The new rule can potentially impose fiduciary liability upon nearly every type of advisor on which a plan, plan sponsor, or participant would normally rely for advice. The expansion of the definition of fiduciary will significantly affect many of the day-to-day operations of plans, plan sponsors, and participants. Not unsympathetic to the administrative burdens this places on plan operations, the final rule excludes certain types of activities and communications by financial advisors to facilitate everyday plan operations.

For instance, investment education that provides general information about plan investment options, or information about plan enrollment procedures, will not constitute fiduciary advice, as long as no specific investment recommendations are made. This is not a "bright-line" test, however, and the concern is that potential fiduciary liability may very well have a chilling effect on advisors' willingness to communicate with investors. Accordingly, many advisors have already expressed concern that even making rollover versus distribution recommendations will constitute fiduciary investment advice.  

The final rule provides additional exclusions from fiduciary liability for record-keepers and third-party administrators that make investment "platforms" available to plan fiduciaries. The platform providers do not thereby also become fiduciaries, so long as (i) the platform does not take into account individualized needs of the plan or the participants, and (ii) the provider represents in writing that it is not a fiduciary and is not providing impartial investment advice.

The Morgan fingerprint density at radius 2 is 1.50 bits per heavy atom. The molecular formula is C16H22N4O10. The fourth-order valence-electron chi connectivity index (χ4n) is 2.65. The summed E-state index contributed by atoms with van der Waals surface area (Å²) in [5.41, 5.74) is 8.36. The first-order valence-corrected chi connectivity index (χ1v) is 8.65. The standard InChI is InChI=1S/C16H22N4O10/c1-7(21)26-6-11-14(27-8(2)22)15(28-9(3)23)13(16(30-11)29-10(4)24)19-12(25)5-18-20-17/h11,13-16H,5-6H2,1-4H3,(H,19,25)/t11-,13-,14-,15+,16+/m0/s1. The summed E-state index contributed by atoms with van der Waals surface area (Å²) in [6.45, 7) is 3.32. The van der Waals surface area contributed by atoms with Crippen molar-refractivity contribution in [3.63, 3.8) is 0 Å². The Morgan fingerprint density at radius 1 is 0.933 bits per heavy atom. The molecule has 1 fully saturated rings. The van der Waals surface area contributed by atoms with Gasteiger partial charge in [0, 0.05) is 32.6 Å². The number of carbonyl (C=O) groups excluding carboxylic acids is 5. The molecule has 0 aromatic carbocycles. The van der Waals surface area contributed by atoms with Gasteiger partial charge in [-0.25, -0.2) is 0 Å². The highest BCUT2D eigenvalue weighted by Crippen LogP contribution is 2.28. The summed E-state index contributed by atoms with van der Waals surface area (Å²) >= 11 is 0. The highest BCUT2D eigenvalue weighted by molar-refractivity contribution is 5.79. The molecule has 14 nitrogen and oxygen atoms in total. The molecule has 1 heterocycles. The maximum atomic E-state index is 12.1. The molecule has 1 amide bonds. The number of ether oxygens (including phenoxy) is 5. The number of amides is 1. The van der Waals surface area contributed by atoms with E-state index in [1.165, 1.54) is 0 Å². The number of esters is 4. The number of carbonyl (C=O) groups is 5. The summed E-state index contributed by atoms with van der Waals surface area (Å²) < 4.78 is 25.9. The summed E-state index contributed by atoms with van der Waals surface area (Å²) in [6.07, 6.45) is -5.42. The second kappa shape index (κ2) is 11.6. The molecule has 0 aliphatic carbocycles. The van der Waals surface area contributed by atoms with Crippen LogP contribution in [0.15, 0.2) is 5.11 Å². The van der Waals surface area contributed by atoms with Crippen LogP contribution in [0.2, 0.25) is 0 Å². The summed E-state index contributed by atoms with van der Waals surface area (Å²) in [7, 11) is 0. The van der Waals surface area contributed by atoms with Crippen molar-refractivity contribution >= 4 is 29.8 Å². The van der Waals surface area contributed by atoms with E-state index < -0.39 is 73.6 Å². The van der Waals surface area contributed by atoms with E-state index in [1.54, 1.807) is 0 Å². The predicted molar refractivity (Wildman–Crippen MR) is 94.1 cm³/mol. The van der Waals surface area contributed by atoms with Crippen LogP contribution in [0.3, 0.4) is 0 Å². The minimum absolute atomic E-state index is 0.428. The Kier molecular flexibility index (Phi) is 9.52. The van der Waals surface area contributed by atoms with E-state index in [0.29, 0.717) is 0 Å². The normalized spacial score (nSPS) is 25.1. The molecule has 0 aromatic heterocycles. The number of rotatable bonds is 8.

Prohibited Transaction Exemptions

In an effort to ease the transition from non-fiduciary to fiduciary investment advisor, the DOL has also issued new prohibited transaction class exemptions. The "Best Interest Contract Exemption" ("BIC exemption" or "BICE") permits fiduciary investment advisors to continue (certain) current compensation and fee practices, as long as they commit to providing investment advice that is in the best interests of their customers and satisfy additional conditions, set by the DOL, that are intended to mitigate conflicts of interest. The "Principal Transaction Exemption" increases existing exempted relief to enable a fiduciary investment advisor to sell to (or purchase from) its plan or IRA clients certain types of investment securities – primarily debt securities. The exemption is contingent on satisfying conditions similar to those of the BICE.  

The DOL is also amending existing Prohibited Transaction Exemption 84-24, which permits insurance companies, and their agents and brokers, to receive compensation for recommending certain fixed-annuity products to plans and IRAs without having to satisfy all of the conditions that apply under the BICE. (Other, more complex products, such as variable annuities, would have to qualify under the BICE.)  


Plan sponsors will need to review the relationships that they have with their financial advisors as well as the structure of their retirement plans to ensure compliance with the new rule. A plan sponsor's first and most important step to ensuring compliance with the new rule is to determine whether its financial advisors are fiduciaries of the plan. Contracts should be reviewed to see if they are appropriate to the circumstances, given the requirements of the new rule. Finally, plan sponsors should review the fee arrangements with their financial advisors to determine if changes need to be made in order to remain in compliance.


Compliance with the Fiduciary Rule will be required starting in April 2017 (12 months from publication). Likewise, the new and revised prohibited transaction exemptions may be relied upon at that time. However, full compliance with the conditions of the Best Interest Contract Exemption and the Principal Transaction Exemption will not be required until January 1, 2018; from the April 2017 effective date until January 1, 2018, fewer conditions will apply.

The content of this article is intended to provide a general guide to the subject matter. Specialist advice should be sought about your specific circumstances.